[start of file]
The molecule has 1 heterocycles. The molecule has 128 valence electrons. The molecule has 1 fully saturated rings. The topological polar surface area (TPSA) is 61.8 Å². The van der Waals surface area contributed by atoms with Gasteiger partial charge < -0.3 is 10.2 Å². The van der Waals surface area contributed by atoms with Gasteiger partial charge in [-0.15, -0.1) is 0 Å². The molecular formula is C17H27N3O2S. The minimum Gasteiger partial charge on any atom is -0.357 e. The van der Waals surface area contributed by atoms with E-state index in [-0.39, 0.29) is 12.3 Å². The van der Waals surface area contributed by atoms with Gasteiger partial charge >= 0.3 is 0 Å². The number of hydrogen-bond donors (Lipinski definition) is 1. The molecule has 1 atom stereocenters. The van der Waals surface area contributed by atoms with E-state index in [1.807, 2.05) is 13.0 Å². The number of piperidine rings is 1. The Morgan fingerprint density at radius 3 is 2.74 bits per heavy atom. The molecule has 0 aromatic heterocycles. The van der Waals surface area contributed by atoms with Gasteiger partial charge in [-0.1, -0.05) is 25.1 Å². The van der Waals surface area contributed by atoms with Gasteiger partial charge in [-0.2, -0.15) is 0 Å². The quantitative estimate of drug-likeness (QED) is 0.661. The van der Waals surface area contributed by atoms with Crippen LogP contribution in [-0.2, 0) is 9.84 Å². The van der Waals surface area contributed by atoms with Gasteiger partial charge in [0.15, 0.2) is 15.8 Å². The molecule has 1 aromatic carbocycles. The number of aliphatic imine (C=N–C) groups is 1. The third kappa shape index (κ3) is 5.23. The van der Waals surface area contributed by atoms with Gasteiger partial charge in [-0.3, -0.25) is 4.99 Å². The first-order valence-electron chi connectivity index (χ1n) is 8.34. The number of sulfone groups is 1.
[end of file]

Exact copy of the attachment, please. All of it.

The molecule has 1 heterocycles. The molecule has 128 valence electrons. The molecule has 1 fully saturated rings. The topological polar surface area (TPSA) is 61.8 Å². The van der Waals surface area contributed by atoms with Gasteiger partial charge < -0.3 is 10.2 Å². The van der Waals surface area contributed by atoms with Gasteiger partial charge in [-0.15, -0.1) is 0 Å². The molecular formula is C17H27N3O2S. The minimum Gasteiger partial charge on any atom is -0.357 e. The van der Waals surface area contributed by atoms with E-state index in [-0.39, 0.29) is 12.3 Å². The van der Waals surface area contributed by atoms with Gasteiger partial charge >= 0.3 is 0 Å². The number of hydrogen-bond donors (Lipinski definition) is 1. The molecule has 1 atom stereocenters. The van der Waals surface area contributed by atoms with E-state index in [1.807, 2.05) is 13.0 Å². The number of piperidine rings is 1. The Morgan fingerprint density at radius 3 is 2.74 bits per heavy atom. The molecule has 0 aromatic heterocycles. The van der Waals surface area contributed by atoms with Gasteiger partial charge in [-0.1, -0.05) is 25.1 Å². The van der Waals surface area contributed by atoms with Gasteiger partial charge in [-0.2, -0.15) is 0 Å². The quantitative estimate of drug-likeness (QED) is 0.661. The van der Waals surface area contributed by atoms with Crippen LogP contribution in [-0.2, 0) is 9.84 Å². The van der Waals surface area contributed by atoms with Gasteiger partial charge in [0.15, 0.2) is 15.8 Å². The molecule has 1 aromatic carbocycles. The number of aliphatic imine (C=N–C) groups is 1. The third kappa shape index (κ3) is 5.23. The van der Waals surface area contributed by atoms with Gasteiger partial charge in [-0.3, -0.25) is 4.99 Å². The first-order valence-electron chi connectivity index (χ1n) is 8.34. The number of sulfone groups is 1.